The Birdmachine & Michael Pestel
Tokyo’s bird population has declined drastically in the past 75 years. I’m told that’s due primarily to pollution and loss of traditional thatched roofs where many birds nested. Enter the crows, or kurasu, the world’s greatest synathropes, masters of what we do best: produce garbage. There are upwards of 150,000 of them terrorizing the populace with their brilliant antics and survival strategies. It's no wonder that one calls their flock a "murder" of crows. Enter the Birdmachine, a multiphonic, multi-timbrel musical instrument designed to attract and jam with birds, butoh dancers, and anyone else dedicated to avian sound and movement. That includes crows.
From March 17 to April 9, 2015, I'll be in Tokyo performing and jamming with avian butoh dancer, Taketeru Kudo, as well as with vocalist, Mika Kimura, and expatriate shakuhachi players, Yohmei Chris Blasdel and Bruce Huebner, among others. For his April 4th performance at the Tadao Ando Tokyo Art Museum in Sengawa, Chris has invited me and Mika to join him in an unusual acoustic concert space. The performance with Kudosan at Konno Hachimangu, Shibuya's oldest Shinto shrine, on March 22, is the event that set all this in motion. But mostly, I'll be busy exploring the urban soundscape by visiting places where birds used to sing, places where they still sing, and places whose bird names celebrate a particular species. As a kind of shamanic ornithologist bent on discovering the soul of Tokyo's bird life, I'll invoke an avian past of lost sounds in order to connect with the present. I know the crows will be listening!

Monday, March 23, 2015

Day 7, Sunday, March 22 – Konno Hachimangu Performance

I'm writing this the day after the performance at Konno Hachimangu. I'll add performance images and quicktime as I acquire them. Kudo was going to arrive at 5:00, and so I asked Yuki to arrive then as well. I, in the meantime, was pathetically lost trying to retrace my steps out of Shibuya Station from two days earlier and was forty minutes late. Somehow I went exactly the wrong way out of the station and up the wrong hill. I asked a couple of women for directions and they went to work on their global GPS cell phones. People in Tokyo are very cell phones savvy and love to help strangers in directional distress. They soon set me straight.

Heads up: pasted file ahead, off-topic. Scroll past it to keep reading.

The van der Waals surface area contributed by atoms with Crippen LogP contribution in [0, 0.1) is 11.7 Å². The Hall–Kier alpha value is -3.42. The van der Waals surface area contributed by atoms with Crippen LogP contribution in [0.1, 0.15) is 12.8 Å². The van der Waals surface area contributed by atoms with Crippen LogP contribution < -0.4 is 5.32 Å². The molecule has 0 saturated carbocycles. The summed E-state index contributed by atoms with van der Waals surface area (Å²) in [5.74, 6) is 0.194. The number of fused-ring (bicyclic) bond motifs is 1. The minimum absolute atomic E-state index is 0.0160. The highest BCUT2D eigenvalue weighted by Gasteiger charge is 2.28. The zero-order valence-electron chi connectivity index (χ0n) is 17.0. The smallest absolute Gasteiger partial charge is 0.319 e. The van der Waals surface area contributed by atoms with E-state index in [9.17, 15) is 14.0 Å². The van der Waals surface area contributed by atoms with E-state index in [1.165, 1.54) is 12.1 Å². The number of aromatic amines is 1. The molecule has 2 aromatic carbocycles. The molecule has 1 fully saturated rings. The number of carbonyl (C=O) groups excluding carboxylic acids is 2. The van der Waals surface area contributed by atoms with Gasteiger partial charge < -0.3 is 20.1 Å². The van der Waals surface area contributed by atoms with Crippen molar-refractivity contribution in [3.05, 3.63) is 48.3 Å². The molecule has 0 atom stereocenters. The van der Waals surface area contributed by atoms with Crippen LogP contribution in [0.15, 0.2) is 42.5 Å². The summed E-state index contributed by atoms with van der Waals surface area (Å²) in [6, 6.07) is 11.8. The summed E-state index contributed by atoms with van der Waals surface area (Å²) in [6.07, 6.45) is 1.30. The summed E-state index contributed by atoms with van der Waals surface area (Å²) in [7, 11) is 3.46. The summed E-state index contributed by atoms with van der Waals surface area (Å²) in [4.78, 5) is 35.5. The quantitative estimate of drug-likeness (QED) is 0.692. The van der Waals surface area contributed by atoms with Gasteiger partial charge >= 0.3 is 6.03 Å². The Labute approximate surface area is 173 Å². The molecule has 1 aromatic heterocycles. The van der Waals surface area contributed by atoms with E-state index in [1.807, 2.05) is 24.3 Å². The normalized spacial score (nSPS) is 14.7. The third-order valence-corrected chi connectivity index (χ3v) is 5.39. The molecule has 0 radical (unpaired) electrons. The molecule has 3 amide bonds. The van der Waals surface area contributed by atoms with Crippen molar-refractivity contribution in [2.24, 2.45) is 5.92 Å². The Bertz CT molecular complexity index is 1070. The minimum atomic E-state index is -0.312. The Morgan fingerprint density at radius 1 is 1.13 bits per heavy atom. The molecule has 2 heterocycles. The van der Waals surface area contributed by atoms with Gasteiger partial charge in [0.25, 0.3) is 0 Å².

When I got to the shrine, Kudo and Yuki were already there. The three of us were led by the co-abbot, an Austrian man in his thirties, into a changing room in a brand new building on the shrine grounds. We spoke for a while in German about how he came to be here and what the shrine meant to the community, about how they stand on the side of religious flexibility and social innovation. Our butoh performance was a case in point.

In the dressing room, Kudo had to fastidiously lay down newspaper on the clean tatami before applying his body paint. 

Meanwhile, I warmed up outside in order to try out the new Yamaha portable guitar amp with the Barcus Berry internal flute pickup. The Austrian abbot is setting up the lighting. Here's some footage without the amp switched on. Note that I'm playing in the midst of some bizarre juxtapositions. A helicopter directly overhead, sent no doubt by Stockhausen, is flutter-blading my Bach improv in the courtyard of a thousand year old Shinto shrine surrounded by high rises and endless rivers of traffic. That's modern Japan for you!

Now have a listen to the amp switched on. Of course, the change in sound – volume, timber, and directional acoustics – is dramatic, but what is most extraordinary for me playing in an outdoor space is the complete freedom of movement. I have it set on maximum reverb and chorus.


  1. Thank you for adding the additional photos.

  2. The additional sound clips are great! I love the Reverb - outdoors, yet! Wonderful sound, Michael!